RFA’s Open House last Saturday was an amazing forum for educating the public about who we are, what we do, and why we are probably a whole lot different from what many thought. For example, we are not a “sheltered workshop.” We are not technically a “social enterprise.” We are not an “alternative school.” We are not isolated from our community. We hire people based on their qualifications, not whether or not they have autism. And our entire staff, consisting of long-term employees without disabilities, long-term employees with autism, and short-term participants who will be moving on because they are well-and better-suited to other types of work, is pretty interesting and, well, cool!
If you try to pigeon-hole us, quite frankly you can’t.
Yes, we are a business that happens to be a 501(c)(3) nonprofit that happens to be able to provide meaningful career training/transition services in an actual business environment to individuals with autism. And, yes, we provide opportunities for participants to generalize what is learned to other employment situations. And, yes, some of those other situations are here at the farm. (Where else can you combine agriculture, IT, production, design, retail, etc., in one business enterprise?) But we also link to the communities in which our autistic career training program participants live because our real mission is to find and support them in gaining meaningful paid work — with benefits, opportunities for career advancement, personal satisfaction, and so forth. All the things most everyone else wants in a job!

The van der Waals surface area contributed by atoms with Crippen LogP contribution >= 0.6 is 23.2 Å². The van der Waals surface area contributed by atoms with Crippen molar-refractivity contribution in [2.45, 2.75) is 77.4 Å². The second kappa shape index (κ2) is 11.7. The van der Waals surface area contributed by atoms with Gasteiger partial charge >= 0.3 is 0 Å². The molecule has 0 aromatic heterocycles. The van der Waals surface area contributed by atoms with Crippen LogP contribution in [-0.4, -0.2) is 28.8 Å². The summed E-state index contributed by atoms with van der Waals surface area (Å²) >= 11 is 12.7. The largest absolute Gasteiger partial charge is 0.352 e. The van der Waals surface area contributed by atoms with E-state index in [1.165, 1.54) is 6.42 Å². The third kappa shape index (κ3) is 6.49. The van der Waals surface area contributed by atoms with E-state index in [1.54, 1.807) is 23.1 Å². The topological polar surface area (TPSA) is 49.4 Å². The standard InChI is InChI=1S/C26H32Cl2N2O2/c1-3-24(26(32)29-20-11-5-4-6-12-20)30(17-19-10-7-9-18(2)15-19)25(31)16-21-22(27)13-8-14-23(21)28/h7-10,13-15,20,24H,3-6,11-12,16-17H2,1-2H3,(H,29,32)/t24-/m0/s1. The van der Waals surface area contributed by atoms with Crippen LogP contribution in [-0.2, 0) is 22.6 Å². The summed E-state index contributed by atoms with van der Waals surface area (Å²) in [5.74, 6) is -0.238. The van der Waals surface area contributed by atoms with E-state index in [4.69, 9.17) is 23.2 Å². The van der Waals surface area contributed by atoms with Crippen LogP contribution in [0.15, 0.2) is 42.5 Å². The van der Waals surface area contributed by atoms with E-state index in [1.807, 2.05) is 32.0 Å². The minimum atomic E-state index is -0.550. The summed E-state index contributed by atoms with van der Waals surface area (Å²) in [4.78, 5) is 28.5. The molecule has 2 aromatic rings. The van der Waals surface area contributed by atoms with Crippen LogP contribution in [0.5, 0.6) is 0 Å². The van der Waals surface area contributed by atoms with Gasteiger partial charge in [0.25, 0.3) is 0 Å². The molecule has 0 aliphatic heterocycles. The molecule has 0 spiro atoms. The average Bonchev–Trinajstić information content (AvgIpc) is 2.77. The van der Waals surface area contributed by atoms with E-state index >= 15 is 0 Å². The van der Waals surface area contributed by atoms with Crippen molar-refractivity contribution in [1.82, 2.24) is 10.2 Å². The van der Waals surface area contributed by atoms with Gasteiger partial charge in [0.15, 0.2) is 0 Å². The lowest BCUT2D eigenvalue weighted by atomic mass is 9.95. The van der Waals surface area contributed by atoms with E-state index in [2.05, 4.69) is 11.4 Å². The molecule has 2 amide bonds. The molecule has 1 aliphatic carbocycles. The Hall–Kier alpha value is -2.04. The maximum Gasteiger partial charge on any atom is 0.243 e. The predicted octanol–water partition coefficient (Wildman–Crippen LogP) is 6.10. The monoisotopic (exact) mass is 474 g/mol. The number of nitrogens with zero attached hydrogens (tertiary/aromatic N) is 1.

I was honored to be able to reinforce to visitors at our Open House that:
- Everyone with autism can work
- Anyone with autism can be valued as employees because of the contributions they make to their employers and co-workers
- It is not that difficult to hire someone with autism because the minor accommodations an employer may need (e.g., letting someone wear a hat or have an unconventional break schedule) are not that hard to make
- Employers who hire individuals with autism can get the support they need for those involved to succeed
- Having a diverse workforce improves everyone’s quality of life
Thank you to those who visited us for taking the time to come and learn about rose farming, autism, and best practices in career training for people with the autism label. And special thanks to those of you who expressed interest in collaborating on community employment opportunities! We will be in touch. In the meantime, if you have questions, feel free to contact me at 475-529-1759 or email@example.com.